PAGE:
of express trains for the through traffic to Inverness. The Westinghouse
brake and interlocked signalling were gradually introduced after much
pressure from the Board of Trade. Apparatus for automatically changing
single line tablets was introduced by James Manson, then the locomotive
engineer. Bogie coaches were introduced, although 4 and 6 wheeled stock
remained in general use until the 1920s.
The Company undertook all its
maintenance and some construction at Kittybrewster, but the site here
became more and more congested, so in the early 1900s a new works was
constructed at Inverurie, complete with staff housing. Locomotives and
rolling stock were then constructed there until the grouping. This works
survived until 1969 and was well known for the high standard
The Company eventually owned three hotels, two in Aberdeen and one on the coast with a golf course at Cruden Bay. It originally built and repaired locomotives and carriages at Kittybrewster on the north side of Aberdeen but this was very cramped so a new lavish works was set up at Inverurie, 16 miles to the north.
The GNS was one of the earliest users of buses as feeder services to the railway lines. Traffic in the summer months was increased by the number of tourists in the area and several tours were run specially for them.
The early management of the
company achieved a very poor reputation and almost bankrupted the company in 1866 but
gradually it recovered to be one of the most efficient lines. It had to be due to the low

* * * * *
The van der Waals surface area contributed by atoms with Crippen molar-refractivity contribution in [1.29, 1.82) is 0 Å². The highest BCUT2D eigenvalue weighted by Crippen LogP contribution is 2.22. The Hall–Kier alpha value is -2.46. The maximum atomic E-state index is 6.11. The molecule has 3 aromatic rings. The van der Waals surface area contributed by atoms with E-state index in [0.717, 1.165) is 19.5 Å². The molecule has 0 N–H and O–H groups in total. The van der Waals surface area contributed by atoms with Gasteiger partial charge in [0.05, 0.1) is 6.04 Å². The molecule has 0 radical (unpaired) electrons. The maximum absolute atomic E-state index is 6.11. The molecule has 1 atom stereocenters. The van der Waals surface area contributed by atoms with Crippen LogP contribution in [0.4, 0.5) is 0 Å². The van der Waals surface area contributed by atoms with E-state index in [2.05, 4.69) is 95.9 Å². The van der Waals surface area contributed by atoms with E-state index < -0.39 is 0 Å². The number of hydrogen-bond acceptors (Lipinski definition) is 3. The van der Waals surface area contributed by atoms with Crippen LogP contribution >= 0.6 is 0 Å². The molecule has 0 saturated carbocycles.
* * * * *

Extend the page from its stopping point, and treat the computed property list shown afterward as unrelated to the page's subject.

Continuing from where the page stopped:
level of traffic there was little industry and the farming communities spent as
little as possible on transport. But it was also an innovator, inventing the first
automatic tablet changing apparatus for instance. Most of the lines were single with
frequent passing places but some quite creditable speeds were recorded.
Throughout its existence, the company had to exist on a comparatively low level of traffic there was little industry and the farming communities spent as little as possible on transport. But its management was ever conscious of costs and kept them under control. It was also innovative and, from the 1880s onwards, produced a respectable if not sparkling dividend for its shareholders.
In 1923, the Great North became the Northern Scottish Area of the LNER. Fairly soon, most management functions were moved south to Edinburgh, but there was little investment so the atmosphere of the old company lingered. Even in BR days, strong GNS traditions survived. Gradually road competition took its toll. Two of the branches lost their passenger services in the 1930s and a further in 1950, but it was the Beaching era which saw everything else, except the main line, close.
Today, the main line as busy as it ever has been. The timetable was completely reorganised in the 1960s to offer only through trains between Aberdeen and Inverness and this service has increased over the ensuring years as demand has been spurred by oil prosperity and congestion on the parallel roads. There is even talk of re-opening a suburban service between Aberdeen and Inverurie.
Not much else remains of the Great North. One of the last 4-4-0s, Gordon Highlander was preserved by British Railways in the late 1950s. It worked specials until 1965 and has since been in the Glasgow Museum of Transport. One coach, a saloon, and a wagon are preserved at the Scottish Railway Museum at Boness. A few other coaches survive, but the most interesting collection is to be found in the farmyards of Aberdeenshire. Inverurie sold off many coach and wagon bodies from the 1920s to the 1960s and a few survive, including several built over 100 years ago.